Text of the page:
The machine learning approach begins by creating an invariant signature for the path and the motion data, which facilitates a compact and hierarchical clustered database and an auto-encoder neural network trained to elicit good, defect-free solutions or subjected to local, fast optimization. The results are defect-free conceptual design solutions for input problems.

Grahic Jump Location
Fig. 1

The four-bar mechanism obtained using the precision position approach suffers from circuit defect, as no coupler circuit passes through all precision positions

Grahic Jump Location
Fig. 6

Part path is formed by trimming whole path followed by translation and scaling. Arrows indicate the increasing direction of parameter t.

Grahic Jump Location
Fig. 7

Path signatures of part p and whole W from Fig. 6. The array index i corresponds to the index location for the array of the K. The domain of path signature is scale-invariant but the range still has a scaling factor, which is taken care of by normalized cross-correlation.

Grahic Jump Location
Fig. 8

Normalized cross correlation of the signatures computed along each direction is shown. It can be seen that exact match is found at j =0.

Grahic Jump Location
Fig. 9

Motion signatures of the trajectories shown in Fig. 6. The domain as well as range of motion signature is invariant to similarity transformation.

Grahic Jump Location
Fig. 10

Dissimilarity function of two motion signatures along both directions. It can be seen that the exact match is found at j =0, where the template is fully embedded inside the other motion.

Grahic Jump Location
Fig. 11

Parametric representation of four-bar linkage with all revolute joints. We set l0 = 1 and one fixed joint at the origin of the global frame along with making the fixed length of four-bar parallel to the x-axis.

Grahic Jump Location
Fig. 12

Coupler motions of the four-bar linkage with variation of parameters l1 and l2. It can be seen that motion topology changes from close-loop Grashof to open-loop Triple Rocker.

Grahic Jump Location
Fig. 13

Motion signatures obtained by steps given in Sec. 2. Although topology difference is even more evident in this representation; it also signifies the similarity pattern between them.

Grahic Jump Location
Fig. 14

Distance (Emin) from Eq. (4) as the parameters l1 and l3 are varied. Although open loop breaks at l1:0.55, l3:1.5, there are no spikes of error function in the region near singularity, as the shape is very similar between the two topologies.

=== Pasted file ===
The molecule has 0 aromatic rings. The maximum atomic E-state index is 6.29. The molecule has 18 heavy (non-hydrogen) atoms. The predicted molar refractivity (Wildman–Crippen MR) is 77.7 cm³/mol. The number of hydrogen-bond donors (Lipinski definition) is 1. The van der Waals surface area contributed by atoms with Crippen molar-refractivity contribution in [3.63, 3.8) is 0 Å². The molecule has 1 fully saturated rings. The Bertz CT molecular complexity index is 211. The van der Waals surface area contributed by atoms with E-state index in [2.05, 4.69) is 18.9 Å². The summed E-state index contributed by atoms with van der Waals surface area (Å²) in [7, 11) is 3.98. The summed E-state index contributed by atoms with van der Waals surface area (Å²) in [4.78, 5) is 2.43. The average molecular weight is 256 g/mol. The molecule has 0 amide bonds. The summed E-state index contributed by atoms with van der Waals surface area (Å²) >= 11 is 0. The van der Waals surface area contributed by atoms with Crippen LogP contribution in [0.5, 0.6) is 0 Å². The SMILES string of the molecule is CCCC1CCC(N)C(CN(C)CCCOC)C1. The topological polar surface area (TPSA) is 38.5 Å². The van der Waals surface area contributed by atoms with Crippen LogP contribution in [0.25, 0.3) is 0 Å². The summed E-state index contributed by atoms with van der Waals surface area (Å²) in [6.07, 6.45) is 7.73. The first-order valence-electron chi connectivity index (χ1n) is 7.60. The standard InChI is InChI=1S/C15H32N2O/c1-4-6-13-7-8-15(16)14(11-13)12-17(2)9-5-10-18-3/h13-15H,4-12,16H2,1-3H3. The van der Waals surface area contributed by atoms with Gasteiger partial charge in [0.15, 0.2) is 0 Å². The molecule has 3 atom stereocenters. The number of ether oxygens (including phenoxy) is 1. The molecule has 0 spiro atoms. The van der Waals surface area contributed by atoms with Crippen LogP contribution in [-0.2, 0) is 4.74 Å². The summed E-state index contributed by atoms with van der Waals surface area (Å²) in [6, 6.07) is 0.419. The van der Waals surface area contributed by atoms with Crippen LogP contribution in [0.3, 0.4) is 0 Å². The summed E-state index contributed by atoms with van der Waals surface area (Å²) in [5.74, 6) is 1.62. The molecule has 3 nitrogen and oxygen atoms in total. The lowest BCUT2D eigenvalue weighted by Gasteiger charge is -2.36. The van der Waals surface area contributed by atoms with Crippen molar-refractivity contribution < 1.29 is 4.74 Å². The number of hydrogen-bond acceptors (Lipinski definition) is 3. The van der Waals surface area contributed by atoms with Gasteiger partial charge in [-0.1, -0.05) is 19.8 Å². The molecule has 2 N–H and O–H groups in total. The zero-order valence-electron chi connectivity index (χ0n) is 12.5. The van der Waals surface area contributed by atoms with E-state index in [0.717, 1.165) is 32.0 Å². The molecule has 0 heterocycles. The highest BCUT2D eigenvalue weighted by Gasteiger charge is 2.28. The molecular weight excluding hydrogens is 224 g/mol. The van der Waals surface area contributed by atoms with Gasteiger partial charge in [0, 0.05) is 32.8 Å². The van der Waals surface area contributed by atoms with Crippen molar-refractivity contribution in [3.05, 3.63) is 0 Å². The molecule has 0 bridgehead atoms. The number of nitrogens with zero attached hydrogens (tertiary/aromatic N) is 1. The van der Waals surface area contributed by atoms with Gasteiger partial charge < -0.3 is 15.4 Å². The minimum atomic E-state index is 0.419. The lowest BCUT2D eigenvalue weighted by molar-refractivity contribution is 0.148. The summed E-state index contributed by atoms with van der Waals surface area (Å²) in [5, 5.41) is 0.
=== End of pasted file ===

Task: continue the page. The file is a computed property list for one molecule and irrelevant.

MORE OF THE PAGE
Grahic Jump Location
Fig. 15

Probability distribution function used in random sampling for parameters l1, l2, and l3

Grahic Jump Location
Fig. 16

A small-scale version of the auto-encoder. This network takes five-dimensional input in the input layer. At each encoder layer, the input is compressed into a vector of lower dimensions, the lowest at the bottleneck layer.

Grahic Jump Location
Fig. 20

Case study 2—Query result: motion signatures in the dataset with highest similarity

Grahic Jump Location
Fig. 21

Case study 2: first eight linkages in Table 4 and their resultant coupler motions

Grahic Jump Location
Fig. 17

Case study 1: path traced by hip joint during sit-to-stand motion

Grahic Jump Location
Fig. 18

First eight linkages in Table 2 and their resultant coupler paths

Grahic Jump Location
Fig. 19

Case study 2: user-specified motion necessary for the snow shoveling task

Tables

Errata

Some tools below are only available to our subscribers or users with an online account.

Related Content

Customize your page view by dragging and repositioning the boxes below.

Related Journal Articles
Related eBook Content
Topic Collections

Sorry! You do not have access to this content. For assistance or to subscribe, please contact us:

  • TELEPHONE: 1-800-843-2763 (Toll-free in the USA)
  • EMAIL: asmedigitalcollection@asme.org
Sign In